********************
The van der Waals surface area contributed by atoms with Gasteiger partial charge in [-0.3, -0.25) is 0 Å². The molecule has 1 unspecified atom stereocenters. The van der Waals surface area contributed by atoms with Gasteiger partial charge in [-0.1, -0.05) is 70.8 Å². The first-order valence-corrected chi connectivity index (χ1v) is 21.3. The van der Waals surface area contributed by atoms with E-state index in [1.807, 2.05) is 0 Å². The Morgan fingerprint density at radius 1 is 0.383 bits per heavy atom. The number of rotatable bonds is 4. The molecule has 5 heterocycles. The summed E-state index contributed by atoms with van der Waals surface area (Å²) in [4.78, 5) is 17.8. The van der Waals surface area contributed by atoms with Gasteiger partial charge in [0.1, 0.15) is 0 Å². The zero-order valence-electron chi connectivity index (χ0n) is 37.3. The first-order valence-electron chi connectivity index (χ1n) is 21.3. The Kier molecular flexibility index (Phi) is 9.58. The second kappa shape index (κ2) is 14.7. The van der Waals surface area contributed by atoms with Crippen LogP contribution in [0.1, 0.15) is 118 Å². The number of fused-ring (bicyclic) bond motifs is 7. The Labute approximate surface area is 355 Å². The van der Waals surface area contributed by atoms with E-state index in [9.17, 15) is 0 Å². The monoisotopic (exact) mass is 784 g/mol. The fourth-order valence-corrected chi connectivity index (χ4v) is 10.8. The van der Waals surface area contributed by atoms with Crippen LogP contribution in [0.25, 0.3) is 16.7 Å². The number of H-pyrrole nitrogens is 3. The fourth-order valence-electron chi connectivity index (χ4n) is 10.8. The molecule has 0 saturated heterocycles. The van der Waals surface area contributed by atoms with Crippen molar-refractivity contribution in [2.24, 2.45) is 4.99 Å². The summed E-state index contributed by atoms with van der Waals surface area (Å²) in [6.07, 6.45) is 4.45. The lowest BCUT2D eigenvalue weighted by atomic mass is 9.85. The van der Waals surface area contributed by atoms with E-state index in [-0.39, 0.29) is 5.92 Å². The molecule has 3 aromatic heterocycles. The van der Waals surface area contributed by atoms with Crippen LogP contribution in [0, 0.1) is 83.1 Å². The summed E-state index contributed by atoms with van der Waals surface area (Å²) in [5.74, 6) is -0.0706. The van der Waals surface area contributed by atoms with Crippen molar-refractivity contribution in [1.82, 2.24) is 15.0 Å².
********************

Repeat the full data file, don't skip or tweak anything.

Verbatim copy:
The van der Waals surface area contributed by atoms with Gasteiger partial charge in [-0.3, -0.25) is 0 Å². The molecule has 1 unspecified atom stereocenters. The van der Waals surface area contributed by atoms with Gasteiger partial charge in [-0.1, -0.05) is 70.8 Å². The first-order valence-corrected chi connectivity index (χ1v) is 21.3. The van der Waals surface area contributed by atoms with E-state index in [1.807, 2.05) is 0 Å². The Morgan fingerprint density at radius 1 is 0.383 bits per heavy atom. The number of rotatable bonds is 4. The molecule has 5 heterocycles. The summed E-state index contributed by atoms with van der Waals surface area (Å²) in [4.78, 5) is 17.8. The van der Waals surface area contributed by atoms with Gasteiger partial charge in [0.1, 0.15) is 0 Å². The zero-order valence-electron chi connectivity index (χ0n) is 37.3. The first-order valence-electron chi connectivity index (χ1n) is 21.3. The Kier molecular flexibility index (Phi) is 9.58. The second kappa shape index (κ2) is 14.7. The van der Waals surface area contributed by atoms with Crippen LogP contribution in [0.1, 0.15) is 118 Å². The number of fused-ring (bicyclic) bond motifs is 7. The Labute approximate surface area is 355 Å². The van der Waals surface area contributed by atoms with E-state index in [9.17, 15) is 0 Å². The monoisotopic (exact) mass is 784 g/mol. The fourth-order valence-corrected chi connectivity index (χ4v) is 10.8. The van der Waals surface area contributed by atoms with Crippen LogP contribution in [0.25, 0.3) is 16.7 Å². The number of H-pyrrole nitrogens is 3. The fourth-order valence-electron chi connectivity index (χ4n) is 10.8. The molecule has 0 saturated heterocycles. The van der Waals surface area contributed by atoms with Crippen molar-refractivity contribution in [2.24, 2.45) is 4.99 Å². The summed E-state index contributed by atoms with van der Waals surface area (Å²) in [6.07, 6.45) is 4.45. The lowest BCUT2D eigenvalue weighted by atomic mass is 9.85. The van der Waals surface area contributed by atoms with E-state index in [-0.39, 0.29) is 5.92 Å². The molecule has 3 aromatic heterocycles. The van der Waals surface area contributed by atoms with Crippen LogP contribution in [0, 0.1) is 83.1 Å². The summed E-state index contributed by atoms with van der Waals surface area (Å²) in [5.74, 6) is -0.0706. The van der Waals surface area contributed by atoms with Crippen molar-refractivity contribution in [1.82, 2.24) is 15.0 Å².